Exploring the Bay Area connection
By Jim Harrington
By the time they got to Woodstock, they were half a million strong.
They had come from all over the country to Max Yasgur's dairy farm in
Bethel, N.Y., for a three-day celebration of peace, love and rock 'n'
roll that was so big it ended up stretching to a fourth day and
Forty years later, the Aug. 15-18, 1969, festival is now recognized
as the most famous concert of all time, as well as the defining
moment in the '60s counterculture revolution. And it might never have
happened without the things that came before it on the streets of
Haight-Ashbury, in Bill Graham's Fillmore club and in the Berkeley
and Palo Alto music scenes.
In other words, the road to Woodstock began in the Bay Area.
San Francisco sound
The most obvious connection is on the lineup card. About a third of
the acts that played that weekend were from the San Francisco area.
What's more significant, however, is that so many of these bands
including Jefferson Airplane, the Grateful Dead and Sly and the
Family Stone were the ones that people wanted to see.
"I don't know if you have half a festival if you don't have the Bay
Area bands," says Cheryl Pawelski, vice president of A&R for Rhino
Records, who compiled the new six-CD set "Woodstock 40 Years On:
Back to Yasgur's Farm."
"All of the Bay Area artists were releasing such seminal albums at
the time. That area was just too important to music to not invite
those artists to the party."
And once they arrived, many of them made the most of it. Sly Stone,
Janis Joplin, Joan Baez and the Airplane all delivered memorable
sets. Berkeley's Country Joe McDonald became a folk hero as he led
the masses in his signature cheer, "Give me an 'F'"..." and Bay Area
clown prince Wavy Gravy emceed the event and secured his spot in '60s lore.
The Grateful Dead lived up to its reputation of coming up small in
big situations drummer Mickey Hart recalled that Woodstock "was the
worst we ever played." But Carlos Santana came to Woodstock a
promising talent and left a legitimate superstar.
"I was there when Santana played and it was just phenomenal,"
remembers Susan Reynolds, a former Moraga resident who edited the
book "Woodstock Revisited: 50 Stories from Those Who Where There."
"You waited a long time between bands and so when someone actually
played it was like, 'Yes.' But when Santana played, it was like, 'Oh,
my god, yes!'"
Leave it to Creedence
But it was an East Bay band, Creedence Clearwater Revival, that may
have been most pivotal to Woodstock's march to history, says author
Pete Fornatale. The John Fogerty-led band out of El Cerrito was the
first major act booked to the festival, and that gave it the momentum
"That gave these (promoters) credibility because they had absolutely
none going into the festival," says Fornatale, who recently published
"Back to the Garden: The Story of Woodstock."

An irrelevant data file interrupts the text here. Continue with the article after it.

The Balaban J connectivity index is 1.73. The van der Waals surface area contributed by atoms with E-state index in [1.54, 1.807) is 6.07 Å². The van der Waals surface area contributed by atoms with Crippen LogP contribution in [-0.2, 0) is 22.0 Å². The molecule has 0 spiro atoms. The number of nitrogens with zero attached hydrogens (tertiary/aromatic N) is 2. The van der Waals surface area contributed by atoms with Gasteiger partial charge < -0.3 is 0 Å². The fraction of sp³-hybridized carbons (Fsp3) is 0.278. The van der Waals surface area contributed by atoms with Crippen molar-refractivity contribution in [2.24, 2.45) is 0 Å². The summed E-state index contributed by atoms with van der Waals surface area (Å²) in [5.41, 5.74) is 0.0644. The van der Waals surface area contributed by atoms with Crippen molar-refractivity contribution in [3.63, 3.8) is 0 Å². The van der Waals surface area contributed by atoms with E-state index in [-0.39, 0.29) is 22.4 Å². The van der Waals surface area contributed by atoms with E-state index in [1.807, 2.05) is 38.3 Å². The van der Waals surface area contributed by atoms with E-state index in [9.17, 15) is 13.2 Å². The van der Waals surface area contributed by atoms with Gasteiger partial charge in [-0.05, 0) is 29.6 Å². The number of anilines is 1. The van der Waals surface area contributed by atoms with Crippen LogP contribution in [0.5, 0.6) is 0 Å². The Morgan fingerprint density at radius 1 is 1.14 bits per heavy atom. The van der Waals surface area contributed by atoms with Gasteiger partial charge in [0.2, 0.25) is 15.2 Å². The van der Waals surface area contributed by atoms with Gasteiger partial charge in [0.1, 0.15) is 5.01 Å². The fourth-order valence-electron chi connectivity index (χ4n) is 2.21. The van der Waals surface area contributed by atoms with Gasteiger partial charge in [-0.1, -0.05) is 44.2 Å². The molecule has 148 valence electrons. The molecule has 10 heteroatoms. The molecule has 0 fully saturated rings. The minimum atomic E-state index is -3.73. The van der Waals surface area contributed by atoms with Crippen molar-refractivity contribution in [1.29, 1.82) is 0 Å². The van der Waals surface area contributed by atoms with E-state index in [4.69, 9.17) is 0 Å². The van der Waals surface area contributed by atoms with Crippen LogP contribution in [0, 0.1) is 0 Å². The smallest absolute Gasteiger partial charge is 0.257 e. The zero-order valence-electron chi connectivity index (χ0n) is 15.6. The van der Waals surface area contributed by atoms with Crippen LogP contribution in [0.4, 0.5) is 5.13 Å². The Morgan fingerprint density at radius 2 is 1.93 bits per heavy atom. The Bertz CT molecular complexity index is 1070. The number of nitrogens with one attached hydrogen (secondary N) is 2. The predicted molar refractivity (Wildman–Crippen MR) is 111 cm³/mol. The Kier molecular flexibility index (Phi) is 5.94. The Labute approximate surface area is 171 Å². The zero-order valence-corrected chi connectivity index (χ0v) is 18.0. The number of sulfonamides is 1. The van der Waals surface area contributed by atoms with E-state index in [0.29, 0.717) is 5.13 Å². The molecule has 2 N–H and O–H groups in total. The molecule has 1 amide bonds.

Many are surprised to learn that CCR was at Woodstock. Credit that to
Michael Wadleigh's Academy Award-winning documentary, "Woodstock,"
which, in its original form, didn't include CCR, Blood, Sweat &
Tears, the Band and some other of the festival's most notable acts.
(The recently released 40th anniversary "Ultimate Collector's
Edition" of the film does feature some of these performances.)
Wadleigh's 1970 film turned out to be the single most important
document of the festival. It was an avenue for millions to experience
"Woodstock," first in theaters and then in subsequent video/DVD
releases. And what those viewers witnessed from the Bay Area acts
were truly legendary performances.
"Sly Stone got up there and it was like a Baptist church on a Sunday
morning," says Fornatale. "(Santana) just rose to the occasion and
launched an amazing 40-year career."
The 40th anniversary of the festival has ushered in a wave of
remastered recordings, books, DVDs, and memorabilia. Meanwhile
organizers are expecting about 100,000 fans to turn out to see
Woodstock alumni and other performers at the "West Fest: Celebrating
the 40th Anniversary of Woodstock" on Oct. 25 at Golden Gate Park in
San Francisco. (Visit www.2b1records.com for more information.)
ZIP codes don't tell the entire story of the Bay Area's effect on Woodstock.
For one thing, so many of the festival's top acts from beyond the
Golden Gate, including heavyweights Jimi Hendrix and the Who, were
clearly inspired and reacting to the psychedelic brand of blues-rock
known as the "San Francisco Sound." And Woodstock went beyond music.
It also turned out to be a benchmark for such campaigns as the peace
and free speech movements. That's another link to the Bay Area, which
played no small role in bringing these movements to national
prominence a few years earlier.
"California set the tone for peace and love and it shifted eastward
across the nation," remarks Elliott Landy, the festival's official
photographer, whose work can be seen in the book "Woodstock Vision:
The Spirit of a Generation."
That tone was set, in large part, in 1967 during two local
"happenings" the Summer of Love and the Monterey Pop Festival. Those
events gave birth to the flower children, which would blossom into a
nation by the time they got to Woodstock.
"We were living in small towns. Many of us were considered freaks in
our own towns," Reynolds recalls. "Then, we went to Woodstock and we
realized we weren't alone."
Reach Jim Harrington at email@example.com